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Big Pine Key and Lower Keys, Fla.

Whether you’re a brand-new diver or an old salt, traveling solo or with the whole family, if you love “Old Florida” and being close to nature, you’ll find your perfect match in “the Natural Keys.”
By Patricia Wuest | Created On November 28, 2023
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Big Pine Key and Lower Keys, Fla.

A green water and blue sky

Marvin Key

Courtesy of the Monroe County Tourist Development Council

Big Pine and the Lower Keys Are a Perfect Match For ...

Experienced divers who love the thrill of wreck diving — the Adolphus Busch Sr., a 210-foot former cargo freighter, is an amazing site.

Families with kids curious about the ocean or who want to learn to dive — a number of dive, watersports and marine science operators make learning fun for youngsters.

New divers who prefer aquarium-like conditions — Looe Key National Marine Sanctuary offers clear, warm water and dive sites at beginner-friendly depths.

Scuba divers under the water

Wreck of the Adolphus Busch Sr.

Courtesy of the Monroe County Tourist Development Council

There is a stress-free, “let all your cares melt away” vibe to the Lower Keys — an oasis of islands comprised of Big Pine Key (the largest), Upper Sugarloaf, Cudjoe, Summerland, Ramrod, Little Torch, Stock Island and Bahia Honda keys. Here, “Old Florida” isn’t just a slogan; it’s a way of life that revolves around the ocean. Located between the west end of the Seven Mile Bridge to just outside Key West, these keys possess an abundance of nature’s gifts — tranquil water views, wildlife refuges, mangroves and adorable Key deer — and it’s not by accident. Local leaders and residents worked for decades to protect the resources in this region, which have earned the title “the Natural Keys.” The bounty — and conservation — continues underwater, too.

Commitment to Conservation

Like the rest of the Florida Keys, the area known as the Lower Keys has a rich history — including a robust conservation legacy — that helped shape the future for this remarkable archipelago. In 1957, the National Key Deer Refuge was established in Big Pine to protect its endangered Key deer, as well as the area’s mangrove forests, freshwater and salt marsh wetlands, pine rockland forests, and tropical hardwood hammocks. The Looe Key National Marine Sanctuary was designated in 1981, eventually becoming part of the Florida Keys National Marine Sanctuary in 1990.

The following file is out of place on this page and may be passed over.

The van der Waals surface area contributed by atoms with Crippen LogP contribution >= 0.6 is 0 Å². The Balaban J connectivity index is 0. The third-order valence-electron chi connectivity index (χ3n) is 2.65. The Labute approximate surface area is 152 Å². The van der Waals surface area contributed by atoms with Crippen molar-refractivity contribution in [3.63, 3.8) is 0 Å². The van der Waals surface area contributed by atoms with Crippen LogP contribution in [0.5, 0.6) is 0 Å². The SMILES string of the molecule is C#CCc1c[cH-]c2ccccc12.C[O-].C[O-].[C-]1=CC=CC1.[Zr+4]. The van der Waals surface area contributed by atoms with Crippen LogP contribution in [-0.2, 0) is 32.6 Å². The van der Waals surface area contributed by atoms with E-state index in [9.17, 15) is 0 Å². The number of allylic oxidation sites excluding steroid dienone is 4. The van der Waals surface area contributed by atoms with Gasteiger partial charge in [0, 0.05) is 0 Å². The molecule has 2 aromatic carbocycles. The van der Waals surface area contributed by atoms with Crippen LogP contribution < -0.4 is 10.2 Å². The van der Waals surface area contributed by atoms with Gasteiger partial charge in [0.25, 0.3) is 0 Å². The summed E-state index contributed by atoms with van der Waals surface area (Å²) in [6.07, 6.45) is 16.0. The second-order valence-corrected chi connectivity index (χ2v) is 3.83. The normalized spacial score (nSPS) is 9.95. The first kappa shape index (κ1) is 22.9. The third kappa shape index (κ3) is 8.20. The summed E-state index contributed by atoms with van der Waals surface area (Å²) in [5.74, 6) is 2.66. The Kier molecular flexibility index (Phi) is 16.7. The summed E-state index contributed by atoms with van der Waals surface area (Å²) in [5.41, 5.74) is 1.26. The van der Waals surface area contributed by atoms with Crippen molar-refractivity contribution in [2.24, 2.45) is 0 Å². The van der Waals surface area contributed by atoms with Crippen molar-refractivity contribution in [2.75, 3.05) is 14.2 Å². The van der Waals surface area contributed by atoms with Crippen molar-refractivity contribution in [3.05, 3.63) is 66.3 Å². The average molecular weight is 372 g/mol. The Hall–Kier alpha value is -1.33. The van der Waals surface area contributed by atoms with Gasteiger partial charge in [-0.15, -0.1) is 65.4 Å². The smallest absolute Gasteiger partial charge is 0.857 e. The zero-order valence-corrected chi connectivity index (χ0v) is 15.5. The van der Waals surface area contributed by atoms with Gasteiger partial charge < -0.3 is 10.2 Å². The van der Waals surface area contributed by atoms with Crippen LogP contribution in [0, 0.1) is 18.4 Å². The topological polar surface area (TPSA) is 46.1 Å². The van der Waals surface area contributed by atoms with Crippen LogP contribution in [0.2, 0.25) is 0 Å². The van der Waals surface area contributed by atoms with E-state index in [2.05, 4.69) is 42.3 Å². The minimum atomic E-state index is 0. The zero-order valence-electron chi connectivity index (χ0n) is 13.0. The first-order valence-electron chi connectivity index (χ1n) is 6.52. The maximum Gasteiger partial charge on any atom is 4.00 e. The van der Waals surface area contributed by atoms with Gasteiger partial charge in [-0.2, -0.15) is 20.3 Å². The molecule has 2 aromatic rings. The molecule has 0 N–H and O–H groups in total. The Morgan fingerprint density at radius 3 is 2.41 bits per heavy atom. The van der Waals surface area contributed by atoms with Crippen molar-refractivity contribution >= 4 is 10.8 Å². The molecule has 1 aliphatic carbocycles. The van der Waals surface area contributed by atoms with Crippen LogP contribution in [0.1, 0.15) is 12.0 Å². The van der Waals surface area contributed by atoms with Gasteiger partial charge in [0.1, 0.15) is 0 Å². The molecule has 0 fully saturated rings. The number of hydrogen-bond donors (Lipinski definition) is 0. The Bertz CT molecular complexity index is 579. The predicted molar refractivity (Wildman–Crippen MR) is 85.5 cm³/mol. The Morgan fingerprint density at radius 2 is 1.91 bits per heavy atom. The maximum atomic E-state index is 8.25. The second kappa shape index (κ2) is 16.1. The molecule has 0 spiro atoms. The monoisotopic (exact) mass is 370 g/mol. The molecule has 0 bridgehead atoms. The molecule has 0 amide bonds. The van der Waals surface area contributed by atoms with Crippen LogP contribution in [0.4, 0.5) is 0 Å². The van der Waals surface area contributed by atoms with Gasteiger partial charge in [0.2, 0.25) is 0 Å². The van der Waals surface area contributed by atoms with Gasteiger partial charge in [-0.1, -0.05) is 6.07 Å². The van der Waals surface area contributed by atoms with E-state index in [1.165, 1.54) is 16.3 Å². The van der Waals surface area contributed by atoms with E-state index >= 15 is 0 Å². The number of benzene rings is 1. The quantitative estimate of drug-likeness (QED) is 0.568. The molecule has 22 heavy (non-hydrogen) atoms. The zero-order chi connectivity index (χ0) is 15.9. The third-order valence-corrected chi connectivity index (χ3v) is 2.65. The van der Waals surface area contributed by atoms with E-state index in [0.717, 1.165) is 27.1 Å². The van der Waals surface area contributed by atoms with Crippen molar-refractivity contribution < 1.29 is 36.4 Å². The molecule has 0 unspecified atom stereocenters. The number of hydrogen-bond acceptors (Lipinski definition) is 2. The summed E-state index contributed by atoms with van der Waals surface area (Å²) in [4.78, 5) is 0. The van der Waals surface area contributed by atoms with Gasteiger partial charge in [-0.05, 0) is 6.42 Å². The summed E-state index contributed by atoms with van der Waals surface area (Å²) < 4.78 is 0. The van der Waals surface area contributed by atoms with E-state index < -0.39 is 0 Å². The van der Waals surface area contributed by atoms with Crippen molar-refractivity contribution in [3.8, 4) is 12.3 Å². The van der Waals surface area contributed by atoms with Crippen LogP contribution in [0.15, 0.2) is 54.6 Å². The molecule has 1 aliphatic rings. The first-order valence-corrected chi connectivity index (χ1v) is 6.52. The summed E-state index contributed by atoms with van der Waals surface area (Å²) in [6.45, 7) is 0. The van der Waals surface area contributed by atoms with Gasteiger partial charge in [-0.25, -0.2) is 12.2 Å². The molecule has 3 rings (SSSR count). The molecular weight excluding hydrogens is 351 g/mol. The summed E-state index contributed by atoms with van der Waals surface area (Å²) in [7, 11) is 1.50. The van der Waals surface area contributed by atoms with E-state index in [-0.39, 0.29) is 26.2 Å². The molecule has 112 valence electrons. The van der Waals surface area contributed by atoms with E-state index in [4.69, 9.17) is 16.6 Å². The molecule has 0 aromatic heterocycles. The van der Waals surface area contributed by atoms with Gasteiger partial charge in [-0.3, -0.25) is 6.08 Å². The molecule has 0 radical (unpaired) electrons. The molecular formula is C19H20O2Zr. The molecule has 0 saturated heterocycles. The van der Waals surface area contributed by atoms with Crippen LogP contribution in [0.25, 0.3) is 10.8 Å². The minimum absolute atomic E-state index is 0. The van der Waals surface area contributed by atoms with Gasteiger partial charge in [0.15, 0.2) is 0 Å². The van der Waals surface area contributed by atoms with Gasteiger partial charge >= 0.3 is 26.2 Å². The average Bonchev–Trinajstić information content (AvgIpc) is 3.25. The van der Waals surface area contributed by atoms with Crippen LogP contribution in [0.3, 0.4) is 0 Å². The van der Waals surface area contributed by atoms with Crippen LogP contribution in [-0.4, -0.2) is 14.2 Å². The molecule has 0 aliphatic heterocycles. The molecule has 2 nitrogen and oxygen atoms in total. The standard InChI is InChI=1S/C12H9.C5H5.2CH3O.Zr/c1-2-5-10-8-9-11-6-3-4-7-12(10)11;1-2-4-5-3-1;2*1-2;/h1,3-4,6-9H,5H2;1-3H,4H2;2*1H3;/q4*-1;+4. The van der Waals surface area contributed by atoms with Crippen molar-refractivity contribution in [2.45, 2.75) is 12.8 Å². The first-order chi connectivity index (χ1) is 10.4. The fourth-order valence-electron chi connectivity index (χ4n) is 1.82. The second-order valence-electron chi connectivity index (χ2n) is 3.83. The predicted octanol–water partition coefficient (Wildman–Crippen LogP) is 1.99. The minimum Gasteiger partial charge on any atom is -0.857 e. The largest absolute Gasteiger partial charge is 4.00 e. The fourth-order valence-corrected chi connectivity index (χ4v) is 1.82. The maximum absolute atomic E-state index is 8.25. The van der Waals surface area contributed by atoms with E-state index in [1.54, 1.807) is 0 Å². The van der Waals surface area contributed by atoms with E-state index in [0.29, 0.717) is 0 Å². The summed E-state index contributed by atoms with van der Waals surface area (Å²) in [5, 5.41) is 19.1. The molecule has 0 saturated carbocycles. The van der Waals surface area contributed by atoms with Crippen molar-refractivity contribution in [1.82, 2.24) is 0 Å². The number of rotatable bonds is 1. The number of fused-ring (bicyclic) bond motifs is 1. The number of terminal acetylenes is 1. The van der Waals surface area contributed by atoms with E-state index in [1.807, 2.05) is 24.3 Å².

Scuba divers swimming under water

Looe Key, is a popular dive site and marine sanctuary.

Courtesy of the Monroe County Tourist Development Council

Diving in the Lower Keys

You’ll get your first introduction to the unique reef system in the Looe Key Sanctuary Preservation Area (SPA) on dive briefings offered by your guides. There are multiple moorings on this spur-and-groove reef system in the sparkling blue waters of the Atlantic Ocean. This reef tract was named for the HMS Looe, a British warship that ran aground here in 1744 and then burned to the waterline. The remains are in just 25 feet of clear water, but it helps to have a guide to lead you the site where you might spot an artifact or two. What really makes this site come alive for divers are the fish that tend to congregate here — angelfish and stingrays are fairly reliable residents.

The diversity of marine life is a huge part of what makes Looe Key special. Beginner divers will feel completely comfortable touring the shallow ridge of coral heads that slopes down to about 40 feet, while more experienced divers can descend to about 100 feet to check out deeper sections of the reef. There’s always the chance of encountering eagle rays and turtles in deeper water. The fish found here, including angelfish, parrotfish, sergeant majors and moray eels, have benefited from the protections afforded by the SPA.

Divers who have the experience to handle depth and current will love exploring the Adolphus Busch Sr., a 210-foot former cargo freighter with a story of its own. Sunk intentionally in 1998, the Adolphus Busch Sr. was purchased by the Looe Key Artificial Reef Association, which had it towed from Haiti, and then worked to clean it and strip it of hatches and portholes. (It was renamed after the Anheuser-Busch beer magnate who is an avid diver and helped fund the project.) It sits upright in the sand near Looe Key in 110 feet of water, and it’s rare not to see something exciting visiting the vessel’s remains, such as goliath grouper sheltering in the cavernous interior, barracuda patrolling the exterior, and Southern stingrays hunting on the sandy seafloor.

A couple standing on a deck overlooking a beach

Immerse yourself in the local culture by exploring art galleries, enjoying live music, and savoring the unique cuisine of the Florida Keys.

Courtesy of the Monroe County Tourist Development Council

Topside Fun in the Lower Keys

Signature eco-adventures in the Lower Keys include kayaking mangrove mazes, backcountry flats fishing for tarpon and bonefish, viewing migratory and wading birds, and looking for the diminutive Key deer. Accommodations range from primitive campgrounds to more upscale camp sites to luxury resorts, some with marina facilities. Local restaurants and bars serve up the tropical island seafood and pub cuisine the Keys are known for.

If you’re looking for a dive destination that offers get-away-from-it-all tranquility, pack your bags and dive gear for a stay in the Lower Keys. You won’t be disappointed by this area’s soul-soothing experiences and natural beauty.

At a Glance: The Lower Keys

Average water temp 69°F to 88ºF >> What to wear 3 mm in summer; 7 mm in winter >> Average viz 60 feet or more >> When to go Year-round >> What to pack besides dive gear Binoculars — this is the perfect place to go bird- or manatee-watching